Why Personas are Valuable
Stephanie Hay, Former Viget
Creating personas that are representative of the key audiences clients are trying to reach is baked into our process here at Viget. We undertake this process for a number of reasons, not least of which is to guide our decisions about priorities and to re-orient discussions when personal preferences get in the way.
How do we do it? Well, ideally, we'd have no budget constraints or time restrictions so we could survey at least three individuals from each audience group the client identifies. We'd gather quantifiable data about their likes and dislikes, record their demographics and goals, measure their actions and behaviors on various sites, and keep them in the loop so, upon launch, we have the perfect use cases for testing. Whenever the engagement terms allow, we love being able to conduct this intensive research so our clients have feedback straight from the horse's mouth, as they say.
More often than not, however, we are on tight schedules and an overall estimated budget that doesn't take into account the many weeks of intense research audience research requires. So, instead of scrapping the process all together, we compromise and create personas based on our local contacts plus internal and external assumptions -- and it has proved invaluable for our clients.
In this typical process, we start by talking to clients about who they're trying to reach, then we make some assumptions about those users. We assign them expected demographics, goals for using the site, desired actions we want them to take, and even a picture so we all know what that person might look like. We'll circulate ideas to other staffers and identify potential contacts who embody these characteristics. We get staff and client feedback over the course of a couple weeks rather than a couple months, which is what more robust market research usually requires. In the end, our typical persona-generation process yields modified market research that's pivotal to guiding the entire project without requiring excess budget and timelines.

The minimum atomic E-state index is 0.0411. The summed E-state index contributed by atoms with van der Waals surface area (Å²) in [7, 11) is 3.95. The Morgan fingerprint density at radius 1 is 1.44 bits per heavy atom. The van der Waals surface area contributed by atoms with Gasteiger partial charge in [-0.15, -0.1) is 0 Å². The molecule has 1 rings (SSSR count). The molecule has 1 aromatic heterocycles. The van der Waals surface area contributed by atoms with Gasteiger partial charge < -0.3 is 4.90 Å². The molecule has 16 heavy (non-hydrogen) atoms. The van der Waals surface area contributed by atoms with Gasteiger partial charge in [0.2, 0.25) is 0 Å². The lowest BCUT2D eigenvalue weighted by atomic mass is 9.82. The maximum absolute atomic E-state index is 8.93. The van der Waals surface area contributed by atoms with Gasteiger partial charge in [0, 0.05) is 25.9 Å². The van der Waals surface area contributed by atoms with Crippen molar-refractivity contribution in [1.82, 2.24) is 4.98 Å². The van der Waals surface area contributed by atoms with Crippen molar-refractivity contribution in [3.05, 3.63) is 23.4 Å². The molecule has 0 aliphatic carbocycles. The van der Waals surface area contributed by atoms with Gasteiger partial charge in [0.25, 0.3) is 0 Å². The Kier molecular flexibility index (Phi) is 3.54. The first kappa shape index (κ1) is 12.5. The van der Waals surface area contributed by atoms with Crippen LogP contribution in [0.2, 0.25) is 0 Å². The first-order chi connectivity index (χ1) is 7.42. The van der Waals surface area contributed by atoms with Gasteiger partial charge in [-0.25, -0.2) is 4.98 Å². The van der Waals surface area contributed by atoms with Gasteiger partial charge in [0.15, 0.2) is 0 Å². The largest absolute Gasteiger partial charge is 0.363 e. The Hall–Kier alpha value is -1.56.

So, for example, let's say we want to make a site that sells doohickees to students who need a bit of extra help retaining information. We decide to call a typical user "Jack," then imagine he's 21 and spends about four hours a day on average hanging out online across instant messaging, Facebook, general browsing, and doing a little homework. Of course he needs a doohickee, so we figure out how he could use it and how he'll find it online, plus how he'll want to use to purchase it. We find a picture of Jack and round out the persona; now, we have a visual and descriptive representation of one of our target users from which all our decisions can be derived. As long as *Jack* gets what we're trying to do, we're still on the right track.
Every business -- online or offline -- comes to the table with assumptions about their audiences. Often, we can make solid recommendations thanks to analytics data that indicates actual user behavior. Or, we can go off the data gathered by other marketing firms that were hired to survey people who gave valuable feedback on their user experiences. When clients or Lab staff were or are among those personas, then we're really cookin'.
Breathing life into a vague term like "CEOs" or "18-35 year olds" is incredibly valuable to keep everyone thinking regularly about the specific backgrounds, goals, and demographics of their users. And keeping the users at top-of-mind is a crucial component to creating a seamless user experience across the board.
We hope clients will know their audiences better than anyone so we can then create personas to represent the key players. If they don't, the process of defining personas will help get them there.